Standing in Line at The Food Bank

 

By Molly MacDonald

I know what it is to be in need, and I know what it is to have plenty. I have learned the secret of being content in any and every situation, whether well fed or hungry, whether living in plenty or in want.” Phillipians 4:12

Last Wednesday, I was one of hundreds of metro Detroit women enjoying a full breakfast at The Somerset Collection to benefit  Gleaner’s Community Food Bank of Southeastern Michigan.  For more than 32 years Gleaners has been “nourishing communities by feeding hungry people.” http://www.gcfb.org

While we were seated among baskets of fresh bagels and muffins, each place setting held a  yogurt parfait, a glass of orange juice, your choice of hot beverage, and right before my very eyes, what can only be described as dessert for breakfast, a triangle-shaped flourless brownie, glazed in dark and white chocolate with a drizzle of raspberry coulis and a slim bite-sized dark chocolate bar!  Initially I was concerned that this bountiful breakfast riddled with sugar would send me into a  high only to crash later in the day.  But when I left my seat for a moment to say hello to a friend, I returned to a plate of Quiche, grilled asparagus and a pineapple and orange garnish.  The entire meal was catered by Matt Prentice, a local Detroit restauranteur who is known for his fine establishments and his generous give back to the community.

Every woman (and man) at breakfast that morning went away well fed.  But I had to ask myself, had any of them known hunger?  Apart from Michigan’s Helen Phillips, winner of The Biggest Loser,  who served as Mistress of Ceremonies!  Certainly shedding 140 pounds, Helen has known hunger, but not from any inability to secure nourishment.

Was I perhaps one of the only women in this well-heeled room of Jimmy Choos,  Philanthropy and Power who has felt shame  coupled with gratitude to be able to go to a local church and stand in line for a few boxes of food?

I know what it is to be in need.

As I sat there with all the food before me, I had to resist the temptation to wrap up a bagel or two for a later meal.  Because  once you’ve known hunger, no matter how many years it has been, you understand how easily it could happen again.  And like those of us with depression era parents or grandparents, I  understand their “save it, because I may need it later” mentality.  Even if it is only a bagel.

I know what it is to be in need.

For seven years prior to my April 2005 breast cancer diagnosis I knew all too well what it was like to live in want.  After living in plenty for a decade and a half, a reversal of fortune and a divorce left me and my five young children on the brink of homelessness.  For seven years, with the help of my family and whatever work I could secure, we were able to remain in one home, put food on the table and trust God to provide for the next week and the week after that.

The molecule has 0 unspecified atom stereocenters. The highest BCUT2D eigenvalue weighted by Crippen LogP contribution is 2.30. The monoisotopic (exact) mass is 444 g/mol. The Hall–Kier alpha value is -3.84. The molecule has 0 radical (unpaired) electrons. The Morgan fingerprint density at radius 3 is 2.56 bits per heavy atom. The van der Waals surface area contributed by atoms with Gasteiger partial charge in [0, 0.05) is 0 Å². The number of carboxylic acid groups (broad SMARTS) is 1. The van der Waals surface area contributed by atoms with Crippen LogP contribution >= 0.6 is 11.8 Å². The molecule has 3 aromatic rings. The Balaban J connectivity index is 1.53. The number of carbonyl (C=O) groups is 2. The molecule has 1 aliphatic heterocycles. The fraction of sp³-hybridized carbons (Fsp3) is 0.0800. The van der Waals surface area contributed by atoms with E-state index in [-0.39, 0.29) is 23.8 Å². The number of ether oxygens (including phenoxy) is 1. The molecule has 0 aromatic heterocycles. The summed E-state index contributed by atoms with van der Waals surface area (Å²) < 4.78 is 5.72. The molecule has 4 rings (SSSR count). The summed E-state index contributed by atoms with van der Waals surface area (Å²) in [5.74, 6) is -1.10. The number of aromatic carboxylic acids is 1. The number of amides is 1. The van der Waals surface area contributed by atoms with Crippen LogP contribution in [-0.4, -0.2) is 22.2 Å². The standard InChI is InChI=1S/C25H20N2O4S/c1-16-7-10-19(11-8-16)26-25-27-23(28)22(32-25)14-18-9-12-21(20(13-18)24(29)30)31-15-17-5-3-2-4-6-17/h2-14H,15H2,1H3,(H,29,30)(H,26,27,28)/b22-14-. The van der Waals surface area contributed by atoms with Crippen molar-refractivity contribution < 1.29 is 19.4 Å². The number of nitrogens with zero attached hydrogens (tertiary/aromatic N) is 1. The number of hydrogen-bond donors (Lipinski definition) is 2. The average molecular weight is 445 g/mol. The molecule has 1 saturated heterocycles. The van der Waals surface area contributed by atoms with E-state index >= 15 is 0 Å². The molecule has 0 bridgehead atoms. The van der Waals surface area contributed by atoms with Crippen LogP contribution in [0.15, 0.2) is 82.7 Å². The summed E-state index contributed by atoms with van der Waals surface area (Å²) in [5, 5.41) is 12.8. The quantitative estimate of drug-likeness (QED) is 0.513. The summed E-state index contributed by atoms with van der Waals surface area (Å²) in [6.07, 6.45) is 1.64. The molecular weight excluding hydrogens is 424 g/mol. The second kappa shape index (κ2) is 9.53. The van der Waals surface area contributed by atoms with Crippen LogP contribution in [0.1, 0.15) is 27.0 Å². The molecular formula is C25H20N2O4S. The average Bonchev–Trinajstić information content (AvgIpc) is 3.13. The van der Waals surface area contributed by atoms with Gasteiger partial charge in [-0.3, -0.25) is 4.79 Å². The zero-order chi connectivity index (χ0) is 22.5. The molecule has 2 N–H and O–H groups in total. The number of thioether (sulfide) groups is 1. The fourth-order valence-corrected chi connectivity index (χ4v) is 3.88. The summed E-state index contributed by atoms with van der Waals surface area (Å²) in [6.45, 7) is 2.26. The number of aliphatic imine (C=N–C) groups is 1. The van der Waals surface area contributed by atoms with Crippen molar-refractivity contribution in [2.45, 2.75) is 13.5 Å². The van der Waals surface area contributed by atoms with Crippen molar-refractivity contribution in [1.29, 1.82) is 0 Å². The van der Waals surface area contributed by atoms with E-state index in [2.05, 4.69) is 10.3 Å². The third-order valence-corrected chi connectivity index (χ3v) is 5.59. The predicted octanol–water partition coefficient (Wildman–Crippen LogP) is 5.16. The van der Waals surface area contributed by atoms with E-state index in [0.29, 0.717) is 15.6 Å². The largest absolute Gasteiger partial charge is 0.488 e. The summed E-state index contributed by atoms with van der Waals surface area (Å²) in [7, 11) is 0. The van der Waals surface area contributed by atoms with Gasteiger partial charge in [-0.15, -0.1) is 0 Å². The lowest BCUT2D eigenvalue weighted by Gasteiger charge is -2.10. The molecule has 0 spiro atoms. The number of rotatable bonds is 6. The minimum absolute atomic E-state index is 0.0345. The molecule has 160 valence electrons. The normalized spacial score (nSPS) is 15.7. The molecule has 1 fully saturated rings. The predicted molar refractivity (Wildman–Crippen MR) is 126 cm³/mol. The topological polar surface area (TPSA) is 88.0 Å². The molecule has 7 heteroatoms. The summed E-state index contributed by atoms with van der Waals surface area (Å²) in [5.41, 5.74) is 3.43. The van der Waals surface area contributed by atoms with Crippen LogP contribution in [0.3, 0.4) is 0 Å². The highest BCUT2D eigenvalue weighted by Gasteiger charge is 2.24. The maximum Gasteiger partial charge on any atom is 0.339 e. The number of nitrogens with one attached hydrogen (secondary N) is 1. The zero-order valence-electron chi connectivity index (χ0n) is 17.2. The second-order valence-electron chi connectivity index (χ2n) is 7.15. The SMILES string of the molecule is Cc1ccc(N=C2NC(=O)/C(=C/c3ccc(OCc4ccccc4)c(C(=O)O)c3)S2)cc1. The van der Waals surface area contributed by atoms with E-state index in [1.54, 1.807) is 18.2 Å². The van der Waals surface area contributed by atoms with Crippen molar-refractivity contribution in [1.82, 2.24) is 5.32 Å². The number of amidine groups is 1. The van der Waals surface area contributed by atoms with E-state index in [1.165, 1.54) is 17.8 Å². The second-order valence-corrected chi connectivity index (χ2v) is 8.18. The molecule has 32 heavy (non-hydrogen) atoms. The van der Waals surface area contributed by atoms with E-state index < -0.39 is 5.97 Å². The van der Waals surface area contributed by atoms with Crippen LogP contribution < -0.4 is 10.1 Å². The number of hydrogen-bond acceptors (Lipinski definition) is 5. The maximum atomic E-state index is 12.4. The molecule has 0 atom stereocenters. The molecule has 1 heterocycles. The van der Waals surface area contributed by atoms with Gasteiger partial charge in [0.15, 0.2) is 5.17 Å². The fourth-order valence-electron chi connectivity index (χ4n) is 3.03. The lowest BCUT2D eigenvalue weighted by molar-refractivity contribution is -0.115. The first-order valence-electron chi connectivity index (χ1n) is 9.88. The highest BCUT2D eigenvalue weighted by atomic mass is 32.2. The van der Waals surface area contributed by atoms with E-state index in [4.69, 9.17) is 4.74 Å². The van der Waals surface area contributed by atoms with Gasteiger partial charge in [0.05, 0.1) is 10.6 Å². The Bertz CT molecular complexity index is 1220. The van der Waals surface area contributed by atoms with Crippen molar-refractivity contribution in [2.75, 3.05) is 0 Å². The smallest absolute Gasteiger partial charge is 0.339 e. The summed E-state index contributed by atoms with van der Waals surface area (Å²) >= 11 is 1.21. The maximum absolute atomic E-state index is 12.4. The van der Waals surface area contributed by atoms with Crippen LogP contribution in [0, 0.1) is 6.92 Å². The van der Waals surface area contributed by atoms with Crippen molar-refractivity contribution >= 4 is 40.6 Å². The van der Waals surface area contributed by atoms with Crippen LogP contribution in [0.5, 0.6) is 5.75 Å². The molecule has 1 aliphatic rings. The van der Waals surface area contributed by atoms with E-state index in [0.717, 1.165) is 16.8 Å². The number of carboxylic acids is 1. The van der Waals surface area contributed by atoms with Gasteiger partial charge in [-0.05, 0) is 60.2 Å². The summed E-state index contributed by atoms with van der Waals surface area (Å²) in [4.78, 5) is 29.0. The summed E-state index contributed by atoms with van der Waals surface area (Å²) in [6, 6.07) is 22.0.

I know what it is to be in need.

And just as I was about to resurrect us from this place of fear with a job that would pay close to six figures,  a breast cancer diagnosis took me on a six month detour from the workforce,  landing our home  in foreclosure, and leading me to the local food bank.

I know what it is to be in need.

Standing in line among the homeless and the mentally ill for whom the food bank is a way of life, I looked around the room and recognized others like myself, those with that ” deer in headlights”  look, of  “How did it come to this?”  Were they, hoping as I did, this was one of those temporarily out of luck situations;  that within a few weeks we’d be back at Kroger happily pushing a cart?  Revelling in pleasure at what once was considered drudgery, a trip to the grocery.

I know what it is to be in need.

For our family, it was more than a few months before we found ourselves in line at Kroger, clutching coupons to stretch our new-found “wealth.”

Fast forward four years to today . . . .I am blessed with a full-time job working for a fabulous company, Shore Mortgage, whose main mission is to provide shelter for families by helping them secure a home.  (Shore, like many Detroit area businesses, is a proud community partner to Gleaners and Forgotten Harvest.)

I am Founder and President of The Pink Fund, whose main mission is to help families keep a roof over their head,  a car in the driveway and insurance policies paid; and by redirecting our clients to local food banks,  food on the table.

Because I have known what it is to have plenty and I have known what it is to be in need, I know full well the “now more than ever” importance of supporting our local food banks, Gleaners and Forgotten Harvest.

Because now more than ever there are thousands of people in Michigan standing line at the food bank, with that deer in headlights how did I get here look, just hoping in a few weeks they will be back in line at Kroger.

Every dollar you donate can provide up to three meals for a hungry person.  Please consider feeding the hungry by making a donation.   Visit http://www.gcfb.org or http://www.forgottenharvest.org.

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